AMERICA—THE TIE THAT BINDS
The purple-faced partisans are hopefully beginning to morph back to looking normal. Ideology aside, the American people won during this election. The cordial telephone exchange between the President and John Kerry, and Bush and Kerry’s rallying speeches directed to all Americans, should serve to make people proud to be an American and proud of the process.
It seems that in the end, the rhetoric-makers and dirty tricksters, all part of partisan politics, lost, and democracy won. Of course, that’s easy to say, since our guy came out ahead.
And, it wasn’t just at home that the rhetoric was turned up. The rallying cry heard round the world was ‘defeat George Bush.’ Yet, an overwhelming majority of Americans, the largest in U.S. history, voted him back into office.
John Kerry, in his concession speech, said, “In an American election there are no losers because we always wake up in America.” And, the President said, “We have one country, one constitution, and one future that binds us.”
We are Americans first and Democrats, Republicans, and Independents second, or maybe fifth, or tenth, if you consider spouse, parent, sibling, employee, etc. How far down the list is our partisanship, really? It defines such a small part of who we are. We are Americans—first and foremost. Evidence— 9/ll.
Did John Kerry lose? He may have lost the election, technically, but many of the issues his supporters believed in and fought for are well noted, no doubt. But, clearly, Kerry was disconnected from the heartland. When you saw the sea of red covering the U.S. map, it was hard to believe the President could lose. Then, it all came down to one state, Ohio. The pulse of the heartland, where the majority of consumer products are tested, I suppose, because Ohioans are typically so, well…….American.
The pollsters were pretty dead-right on Ohio being THE swing state. But, what about those exit polls? Examine them, beat them to death, sue them, examine them, heck, do whatever you want with them. The fact is……. polls aren’t an exact science. It didn’t take a pollster to tell me Bush was going to win West Virginia. Every car positioned in front of me at a stop light had a Bush sticker!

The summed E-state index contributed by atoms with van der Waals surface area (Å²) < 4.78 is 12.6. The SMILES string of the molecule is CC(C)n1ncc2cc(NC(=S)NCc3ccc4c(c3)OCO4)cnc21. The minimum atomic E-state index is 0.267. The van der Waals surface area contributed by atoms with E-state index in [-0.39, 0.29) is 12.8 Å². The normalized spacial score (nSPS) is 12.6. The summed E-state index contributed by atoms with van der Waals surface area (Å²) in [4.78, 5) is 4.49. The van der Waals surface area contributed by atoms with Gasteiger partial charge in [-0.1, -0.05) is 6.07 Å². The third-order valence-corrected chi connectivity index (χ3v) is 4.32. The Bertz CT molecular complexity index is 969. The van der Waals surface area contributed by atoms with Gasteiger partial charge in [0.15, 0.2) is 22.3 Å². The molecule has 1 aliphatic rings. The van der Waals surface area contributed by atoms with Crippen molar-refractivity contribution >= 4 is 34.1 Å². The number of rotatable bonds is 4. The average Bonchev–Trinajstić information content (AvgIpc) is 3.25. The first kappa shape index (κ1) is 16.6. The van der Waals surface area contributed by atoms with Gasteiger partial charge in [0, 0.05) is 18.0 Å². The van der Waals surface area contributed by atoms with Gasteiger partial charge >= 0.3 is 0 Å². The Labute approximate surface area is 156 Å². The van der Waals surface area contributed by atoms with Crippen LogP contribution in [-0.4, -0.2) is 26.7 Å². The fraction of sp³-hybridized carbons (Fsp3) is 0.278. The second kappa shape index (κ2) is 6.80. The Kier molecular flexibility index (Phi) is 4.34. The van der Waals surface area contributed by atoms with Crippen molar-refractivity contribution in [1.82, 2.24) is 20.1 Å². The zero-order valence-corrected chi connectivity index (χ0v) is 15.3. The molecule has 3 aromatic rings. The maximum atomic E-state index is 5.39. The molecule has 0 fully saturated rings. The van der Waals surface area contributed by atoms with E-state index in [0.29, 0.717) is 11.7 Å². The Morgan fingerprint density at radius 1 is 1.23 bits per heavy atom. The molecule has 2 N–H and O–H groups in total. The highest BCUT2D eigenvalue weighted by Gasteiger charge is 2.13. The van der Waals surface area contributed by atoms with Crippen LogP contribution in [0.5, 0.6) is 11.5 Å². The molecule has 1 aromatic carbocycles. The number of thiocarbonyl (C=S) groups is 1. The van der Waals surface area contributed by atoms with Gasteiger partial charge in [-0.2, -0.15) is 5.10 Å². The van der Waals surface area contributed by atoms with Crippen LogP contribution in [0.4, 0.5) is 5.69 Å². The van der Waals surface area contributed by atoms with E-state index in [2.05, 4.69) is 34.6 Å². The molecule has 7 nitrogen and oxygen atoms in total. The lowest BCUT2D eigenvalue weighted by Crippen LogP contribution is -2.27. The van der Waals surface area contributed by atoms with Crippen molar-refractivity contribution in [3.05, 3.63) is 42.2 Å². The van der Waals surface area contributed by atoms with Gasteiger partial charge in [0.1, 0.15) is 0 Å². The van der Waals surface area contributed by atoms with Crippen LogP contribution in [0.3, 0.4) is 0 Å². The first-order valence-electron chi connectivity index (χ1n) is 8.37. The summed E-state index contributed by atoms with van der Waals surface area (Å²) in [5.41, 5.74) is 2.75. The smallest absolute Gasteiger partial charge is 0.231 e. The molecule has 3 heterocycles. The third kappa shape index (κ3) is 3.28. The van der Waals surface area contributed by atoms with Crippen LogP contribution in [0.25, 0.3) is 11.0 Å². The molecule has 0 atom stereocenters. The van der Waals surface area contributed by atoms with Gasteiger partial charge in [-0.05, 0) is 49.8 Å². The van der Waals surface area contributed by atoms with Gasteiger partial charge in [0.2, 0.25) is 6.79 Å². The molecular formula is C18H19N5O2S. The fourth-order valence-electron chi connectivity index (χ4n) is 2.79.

Then, two days before the election, we were told West Virginia was deadlocked. Still there was no sign of people ripping signs off their cars or tearing them out of their yards. Outcome—West Virginia chose the President by 13 percentage points, ahead of Virginia, even! And, this, in a 3 to 1 Democratic state.
Although pollsters aren’t exactly on people’s “most trusted” list, they probably go with politics like peanut butter goes with say, bananas. Still, even though the exit polls were totally skewed, and the liberal bloggers jumped the gun on them, they have value in an election.
I suppose if the American people were the winners in this election, the media were the losers. To say the mainstream media has lost credibility with many Americans is an understatement. Their biased reporting was shameless, with some reckless and a few ridiculous antics from the likes of personalities like Dan Rather and Katie Couric, among others.
Granted, Dan and Katie are two of the more visible talking heads, but there are a plethora of irresponsible media to choose from—the networks, the New York Times, The Washington Post, and, unfortunately, West Virginia's tiny Charleston Gazette.
Have they forgotten about responsible journalism? Maybe they should take an oath like physicians, “to do no harm.” Despite the Charleston Gazettes’s best effort, West Virginia still went for Bush. But, there were days when it was painful to read the paper. Make that, painful to throw the paper in the trash. And, in a small state, the state’s largest newspaper can have a serious impact. There would be days when there was nothing but gut-wrenching liberal editorials and op-ed pieces.
I hold up the Gazette only because it is my hometown source of frustration. But, this happened in newspapers and on television stations across the country. It should be a national outrage. Not just because it’s liberal, but because these so-called journalists are stealing people’s opportunities to form opinions based on factual data.
I realize editorials open a Pandora’s Box of opportunity for papers to spew their particular brand of vile partisanship. But they could certainly throw in an opposing op-ed piece more than once in a blue moon.
Webster defines journalism as “the collection and editing of material of current interest for presentation through news media.” The problem starts when media pick and choose the “collection and editing of material” based on personal perspective. When the vast majority of journalists are liberal and they are the ones doing the picking and choosing regarding what the rest of us see and hear, how fair can it be? It isn’t fair and it isn’t honest. Somehow, we have to hold their feet to the fire—on blog sites, in letters to the editor, and any alternative means we can find.
Had we listened to the media, no doubt, John Kerry would be the next president. And, while that certainly wouldn’t have been a crushing blow for America, (maybe just a gut-kick for die-hard Bush fans) America would have lost. But, America looked away from the media, the entertainment industry, and hundreds, if not thousands of 527 ads, to find its own truth. And, for that reason, coupled with the graciousness of the candidates, America won.